Nickelback played at half time and the world stayed on its axis.
What was supposed to happen, something as cataclysmic as the gulf oil spill?
It was only rock and roll. Maybe not everybody’s idea of good rock and roll, but nothing damaging.
I didn’t hear the band’s half time few songs at the Detroit Tigers-Green Bay Packers’s game, but the set at Sunday, November 27’s Grey Cup showdown between B.C. Lions and the Winnipeg Blue Bombers at B.C. Place was inoffensive. Nothing to get twisted over.
The Detroit fans who beforehand signed an anti-Nickelback petition, all 55,000 of them, had the bigger beef than those B.C. fans of Vancouver, Nickelback’s adopted home, who hardly made a fuss. One Detroit Twitter comment spoke for the others, “the people of Detroit have suffered enough.” In Vancouver, there was all but silence.
Many of the people who signed the petition wanted to know why Nickelback was chosen over Motown acts or veteran rockers.
So, let’s speculate.
Motown Records, the independent label that put Detroit on the map as “the sound of young America” with classic record after classic, from My Girl to Reach Out, has been in Los Angeles more than 40 years. Most of the acts that were the sound of young America are no longer with Motown. Some are dead.
A tribute to the original Motown would be ghostly if not ghastly and does anyone know what Motown means these days?
Each of the rockers that made Detroit a bastion of hard, uncompromising rock can be dismissed, Bob Seger possibly being the exception. MC 5, too left wing.. Iggy And The Stooges? Too fucked up. Ted Nugent? Too right wing. Mitch Ryder? Oldies circuit. White Stripes? Broken up. Alice Cooper? Before Detroit became the band’s hometown, it was based in Phoenix.
Seger becomes the logical choice. He currently has a double CD of his hits and a couple of EMI reissues of two of his biggest albums. It would have been timely if he did play. Maybe he was on tour. Maybe he declined. Maybe he wasn’t asked.
Nickelback was . Probably had no idea it was walking into controversy.
Not that leader Chad Kroeger is blind and deaf to adversity. As soon as it became successful, Nickelback had its critics. Kroeger and Nickelback know this, but sell records, sell concert tickets and garner industry awards. To a band that has sold millions, a petition of 55,000 is relatively meaningless. Some people don’t like Nickelback. So what?
It would be more worrisome if there was a benign acceptance of Nickelback.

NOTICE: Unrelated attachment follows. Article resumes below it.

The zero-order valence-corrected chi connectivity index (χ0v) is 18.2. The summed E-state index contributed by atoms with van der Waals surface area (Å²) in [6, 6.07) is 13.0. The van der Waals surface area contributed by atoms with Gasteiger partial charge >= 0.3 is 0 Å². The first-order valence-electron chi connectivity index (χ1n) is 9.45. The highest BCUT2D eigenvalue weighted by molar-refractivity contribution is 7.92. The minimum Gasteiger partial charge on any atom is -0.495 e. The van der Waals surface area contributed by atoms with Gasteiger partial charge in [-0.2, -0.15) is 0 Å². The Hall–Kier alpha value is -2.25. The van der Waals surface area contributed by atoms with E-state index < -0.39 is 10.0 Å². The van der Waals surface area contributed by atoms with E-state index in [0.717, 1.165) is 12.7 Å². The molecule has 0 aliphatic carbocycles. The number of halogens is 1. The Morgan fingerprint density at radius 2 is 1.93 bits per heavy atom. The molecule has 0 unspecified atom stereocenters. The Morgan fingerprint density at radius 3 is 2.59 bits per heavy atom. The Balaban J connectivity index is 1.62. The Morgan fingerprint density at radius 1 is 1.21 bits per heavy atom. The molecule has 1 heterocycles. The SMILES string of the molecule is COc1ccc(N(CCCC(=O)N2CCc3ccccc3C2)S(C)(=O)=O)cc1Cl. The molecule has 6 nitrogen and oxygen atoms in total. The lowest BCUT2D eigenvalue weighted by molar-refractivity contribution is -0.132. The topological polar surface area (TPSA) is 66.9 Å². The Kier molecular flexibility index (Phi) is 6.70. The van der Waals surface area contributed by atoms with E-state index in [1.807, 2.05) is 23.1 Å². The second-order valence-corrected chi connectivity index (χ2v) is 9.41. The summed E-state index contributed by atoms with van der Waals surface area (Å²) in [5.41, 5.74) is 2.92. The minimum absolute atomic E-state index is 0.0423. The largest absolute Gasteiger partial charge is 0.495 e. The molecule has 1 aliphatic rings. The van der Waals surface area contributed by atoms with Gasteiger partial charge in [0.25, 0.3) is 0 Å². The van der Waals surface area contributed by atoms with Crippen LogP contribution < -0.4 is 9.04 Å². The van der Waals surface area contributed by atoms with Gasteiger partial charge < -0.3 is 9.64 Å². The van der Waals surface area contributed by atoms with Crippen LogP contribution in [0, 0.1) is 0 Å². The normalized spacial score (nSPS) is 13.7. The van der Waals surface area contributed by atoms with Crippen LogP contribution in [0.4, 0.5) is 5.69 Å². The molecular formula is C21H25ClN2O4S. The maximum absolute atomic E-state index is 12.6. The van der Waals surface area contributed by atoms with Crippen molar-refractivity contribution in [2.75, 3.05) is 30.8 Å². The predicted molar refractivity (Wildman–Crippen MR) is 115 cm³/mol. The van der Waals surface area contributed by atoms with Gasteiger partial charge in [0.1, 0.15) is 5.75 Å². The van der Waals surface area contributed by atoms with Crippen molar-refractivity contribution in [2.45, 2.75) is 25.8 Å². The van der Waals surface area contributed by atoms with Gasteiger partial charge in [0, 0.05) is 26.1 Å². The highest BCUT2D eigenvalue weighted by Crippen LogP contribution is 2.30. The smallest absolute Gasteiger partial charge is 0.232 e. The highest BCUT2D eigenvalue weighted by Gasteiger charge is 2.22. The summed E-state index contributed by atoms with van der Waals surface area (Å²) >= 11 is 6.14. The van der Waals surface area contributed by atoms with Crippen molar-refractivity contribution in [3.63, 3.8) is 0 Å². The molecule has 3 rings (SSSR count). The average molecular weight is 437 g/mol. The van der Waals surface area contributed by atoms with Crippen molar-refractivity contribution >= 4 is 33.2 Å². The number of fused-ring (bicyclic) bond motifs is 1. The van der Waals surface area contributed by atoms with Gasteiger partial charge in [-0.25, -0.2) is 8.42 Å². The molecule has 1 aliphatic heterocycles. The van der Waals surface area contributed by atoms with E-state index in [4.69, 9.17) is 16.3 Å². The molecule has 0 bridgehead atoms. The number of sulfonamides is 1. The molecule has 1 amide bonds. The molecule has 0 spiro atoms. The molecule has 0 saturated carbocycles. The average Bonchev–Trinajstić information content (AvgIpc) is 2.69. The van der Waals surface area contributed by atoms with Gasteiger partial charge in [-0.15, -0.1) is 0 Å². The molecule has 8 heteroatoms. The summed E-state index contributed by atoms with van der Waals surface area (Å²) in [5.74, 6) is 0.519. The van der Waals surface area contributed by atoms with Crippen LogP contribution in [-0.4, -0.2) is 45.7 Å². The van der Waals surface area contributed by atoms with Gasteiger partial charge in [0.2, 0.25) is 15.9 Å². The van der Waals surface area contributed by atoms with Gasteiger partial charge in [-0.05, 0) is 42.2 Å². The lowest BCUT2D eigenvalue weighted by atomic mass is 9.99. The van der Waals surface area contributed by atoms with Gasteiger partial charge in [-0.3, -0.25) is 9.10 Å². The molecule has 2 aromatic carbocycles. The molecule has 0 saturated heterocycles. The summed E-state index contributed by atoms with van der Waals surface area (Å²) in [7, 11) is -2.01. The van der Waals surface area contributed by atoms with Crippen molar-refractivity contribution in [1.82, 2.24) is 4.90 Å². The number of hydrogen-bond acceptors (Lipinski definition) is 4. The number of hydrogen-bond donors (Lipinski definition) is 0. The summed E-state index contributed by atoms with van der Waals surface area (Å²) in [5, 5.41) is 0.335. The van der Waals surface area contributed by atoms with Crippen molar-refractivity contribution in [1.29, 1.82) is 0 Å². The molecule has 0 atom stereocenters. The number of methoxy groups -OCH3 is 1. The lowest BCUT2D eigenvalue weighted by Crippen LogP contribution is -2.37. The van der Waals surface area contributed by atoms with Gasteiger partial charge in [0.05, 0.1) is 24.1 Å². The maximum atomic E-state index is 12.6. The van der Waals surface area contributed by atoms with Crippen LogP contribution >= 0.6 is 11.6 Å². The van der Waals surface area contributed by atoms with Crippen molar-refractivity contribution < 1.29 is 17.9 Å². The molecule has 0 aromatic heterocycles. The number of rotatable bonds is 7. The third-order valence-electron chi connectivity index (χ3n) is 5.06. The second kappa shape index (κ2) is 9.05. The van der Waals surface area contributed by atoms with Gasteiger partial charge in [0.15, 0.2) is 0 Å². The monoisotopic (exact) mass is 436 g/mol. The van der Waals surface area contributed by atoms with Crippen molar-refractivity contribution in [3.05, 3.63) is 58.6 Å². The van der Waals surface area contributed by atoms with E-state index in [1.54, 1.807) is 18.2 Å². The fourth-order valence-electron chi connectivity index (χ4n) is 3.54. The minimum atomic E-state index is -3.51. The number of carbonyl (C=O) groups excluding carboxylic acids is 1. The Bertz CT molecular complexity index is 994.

If everybody hated Nickelback, there’d be no discussion.
In short, Nickelback must be doing something right to cause such a division and that is good,
It’s cause for a personal reevaluation of what we want from rock.
For Nickelback’s critics the band is shallow and doesn’t offer much. For the many who are fans, Nickelback offers enough.
The problem is, what does “enough” mean?
When the band has had its day, will selling records be enough? As it’s been noted before, just because you sell a lot of hamburgers doesn’t mean you make a great hamburger. Quantity over quality.
That maybe is what Nickelback’s legacy will be. No legacy at all.
It won’t have been an influence. Not like other half-time performers (who, admittedly, played the more prestigious Superbowl) such as The Who, Rolling Stones, Prince or Paul McCartney. By comparison, Nickelback is anonymous and meaningless.
Another reason for the anti-Nickelback faction’s loud protest is that Nickelback has become successful without media help. It stubbornly believed in itself, became successful because of such bullheadedness, and sees no reason to deviate from the course it’s set for itself.
It is, then, a people’s band.
It sells records in spite of being scorned for being unfashionable or unhip.
There is an entire history of people’s bands such as Tommy James And The Shondells or Three Dog Night, who were regarded as commercial, a dirty word in the late 60s and through the 70s. The one that springs instantly to mind as the standout example of the people’s band is Grand Funk Railroad, who were regarded as being worse than commercial; they were a hype. Grand Funk wasn’t asked to play the Detroit game either, despite being from Flint, Michigan.
Grand Funk Railroad’s music was blunt and simplistic, more so than Nickelback’s, and definitely a product of the time. The trio had the worst reviews of any band. Some were cruel. Some were unfair. Some perpetuated myths. Grand Funk went on selling records, only later in its original incarnation trying to appease its critics, which was a losing cause. As a people’s band, Nickelback might have its enemies, but right now is having the last laugh. One day, the laughter will stop, but there is a feeling that this will be Kroeger.s decision.